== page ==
A retrospective epidemiological study on neurological disease of cats was performed using data from cats admitted to a Veterinary Teaching Hospital from 2001 to 2014. The aim the study was to determine the age, sex race, and type of neurological disease affecting cats and identify these diseases according to the anatomical region and disease classes, specified under the acronym DINAMIT-V. One hundred and fifty five cats with neurological disease were observed during 13 years; the diagnosis was confirmed in 112 (72.2%) and was presumptive in 43 (27.8%). Mixed breed cats (77.9%) were the most commonly affected, followed by Persian and Siamese cats. The most affected anatomic sites were segments T3-L3 of the spinal cord (28.4%) and thalamic-cortical area (24.5%). Most cats (43.9%), were diagnosed with trauma, mainly spinal cord trauma, followed by inflammatory/infectious disease (33.5%). It is concluded that the neurological disorders in cats have higher prevalence in the spinal cord and thalamic-cortical areas and that the most frequent class of disease is trauma. Data obtained may assist future studies regarding neurological diseases in cats.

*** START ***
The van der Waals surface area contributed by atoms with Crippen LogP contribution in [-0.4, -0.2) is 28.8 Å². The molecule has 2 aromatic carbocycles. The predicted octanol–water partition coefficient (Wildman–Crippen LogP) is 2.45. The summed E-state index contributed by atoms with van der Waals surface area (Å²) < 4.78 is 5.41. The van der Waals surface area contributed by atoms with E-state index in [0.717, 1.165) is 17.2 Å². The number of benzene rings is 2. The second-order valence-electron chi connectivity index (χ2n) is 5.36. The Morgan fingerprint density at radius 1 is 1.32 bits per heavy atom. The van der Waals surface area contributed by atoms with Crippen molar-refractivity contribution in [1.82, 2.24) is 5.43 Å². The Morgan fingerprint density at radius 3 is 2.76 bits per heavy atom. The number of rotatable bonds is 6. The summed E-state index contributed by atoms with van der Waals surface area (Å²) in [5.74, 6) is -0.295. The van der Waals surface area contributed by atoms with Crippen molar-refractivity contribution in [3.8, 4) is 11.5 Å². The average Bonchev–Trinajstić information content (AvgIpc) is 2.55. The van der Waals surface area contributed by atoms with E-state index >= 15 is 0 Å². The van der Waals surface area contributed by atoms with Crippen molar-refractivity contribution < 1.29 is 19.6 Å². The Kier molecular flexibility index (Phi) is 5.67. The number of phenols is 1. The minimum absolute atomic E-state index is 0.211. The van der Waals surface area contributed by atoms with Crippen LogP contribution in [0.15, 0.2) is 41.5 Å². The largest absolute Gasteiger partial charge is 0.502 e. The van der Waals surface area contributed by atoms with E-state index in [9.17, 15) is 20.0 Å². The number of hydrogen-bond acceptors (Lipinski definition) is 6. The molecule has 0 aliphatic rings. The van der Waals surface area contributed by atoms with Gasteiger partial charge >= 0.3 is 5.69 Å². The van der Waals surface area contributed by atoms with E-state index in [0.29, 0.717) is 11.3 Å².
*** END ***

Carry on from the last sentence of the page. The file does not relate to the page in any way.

Neurology; diseases of cats; neuroanatomical localization; feline